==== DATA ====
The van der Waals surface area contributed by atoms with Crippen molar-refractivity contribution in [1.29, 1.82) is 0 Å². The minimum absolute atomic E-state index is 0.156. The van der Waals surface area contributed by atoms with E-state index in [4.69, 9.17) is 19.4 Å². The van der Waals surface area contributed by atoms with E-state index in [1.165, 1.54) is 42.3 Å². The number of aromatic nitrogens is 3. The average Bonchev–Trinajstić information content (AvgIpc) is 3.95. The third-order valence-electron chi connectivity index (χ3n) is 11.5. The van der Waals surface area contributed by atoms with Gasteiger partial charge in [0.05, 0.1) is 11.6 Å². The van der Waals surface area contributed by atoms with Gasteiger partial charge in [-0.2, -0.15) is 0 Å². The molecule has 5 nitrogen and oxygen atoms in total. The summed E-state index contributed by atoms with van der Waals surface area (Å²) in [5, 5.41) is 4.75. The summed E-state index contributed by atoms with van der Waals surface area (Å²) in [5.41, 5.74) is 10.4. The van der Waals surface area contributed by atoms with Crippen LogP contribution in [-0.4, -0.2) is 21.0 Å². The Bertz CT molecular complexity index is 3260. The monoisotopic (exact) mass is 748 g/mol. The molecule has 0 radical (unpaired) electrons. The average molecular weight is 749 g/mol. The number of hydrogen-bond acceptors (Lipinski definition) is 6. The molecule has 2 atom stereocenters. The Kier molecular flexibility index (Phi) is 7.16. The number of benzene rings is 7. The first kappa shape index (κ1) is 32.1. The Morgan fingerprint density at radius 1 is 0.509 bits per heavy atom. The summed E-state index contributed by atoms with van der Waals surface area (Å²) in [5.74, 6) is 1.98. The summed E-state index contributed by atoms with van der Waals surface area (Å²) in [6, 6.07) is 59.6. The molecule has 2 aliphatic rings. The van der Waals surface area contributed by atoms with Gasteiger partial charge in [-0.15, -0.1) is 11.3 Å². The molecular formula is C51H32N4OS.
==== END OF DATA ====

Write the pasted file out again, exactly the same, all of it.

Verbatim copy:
The van der Waals surface area contributed by atoms with Crippen molar-refractivity contribution in [1.29, 1.82) is 0 Å². The minimum absolute atomic E-state index is 0.156. The van der Waals surface area contributed by atoms with E-state index in [4.69, 9.17) is 19.4 Å². The van der Waals surface area contributed by atoms with E-state index in [1.165, 1.54) is 42.3 Å². The number of aromatic nitrogens is 3. The average Bonchev–Trinajstić information content (AvgIpc) is 3.95. The third-order valence-electron chi connectivity index (χ3n) is 11.5. The van der Waals surface area contributed by atoms with Gasteiger partial charge in [0.05, 0.1) is 11.6 Å². The van der Waals surface area contributed by atoms with Gasteiger partial charge in [-0.2, -0.15) is 0 Å². The molecule has 5 nitrogen and oxygen atoms in total. The summed E-state index contributed by atoms with van der Waals surface area (Å²) in [5, 5.41) is 4.75. The summed E-state index contributed by atoms with van der Waals surface area (Å²) in [5.41, 5.74) is 10.4. The van der Waals surface area contributed by atoms with Crippen LogP contribution in [-0.4, -0.2) is 21.0 Å². The Bertz CT molecular complexity index is 3260. The monoisotopic (exact) mass is 748 g/mol. The molecule has 0 radical (unpaired) electrons. The average molecular weight is 749 g/mol. The number of hydrogen-bond acceptors (Lipinski definition) is 6. The molecule has 2 atom stereocenters. The Kier molecular flexibility index (Phi) is 7.16. The number of benzene rings is 7. The first kappa shape index (κ1) is 32.1. The Morgan fingerprint density at radius 1 is 0.509 bits per heavy atom. The summed E-state index contributed by atoms with van der Waals surface area (Å²) in [5.74, 6) is 1.98. The summed E-state index contributed by atoms with van der Waals surface area (Å²) in [6, 6.07) is 59.6. The molecule has 2 aliphatic rings. The van der Waals surface area contributed by atoms with Gasteiger partial charge in [-0.15, -0.1) is 11.3 Å². The molecular formula is C51H32N4OS.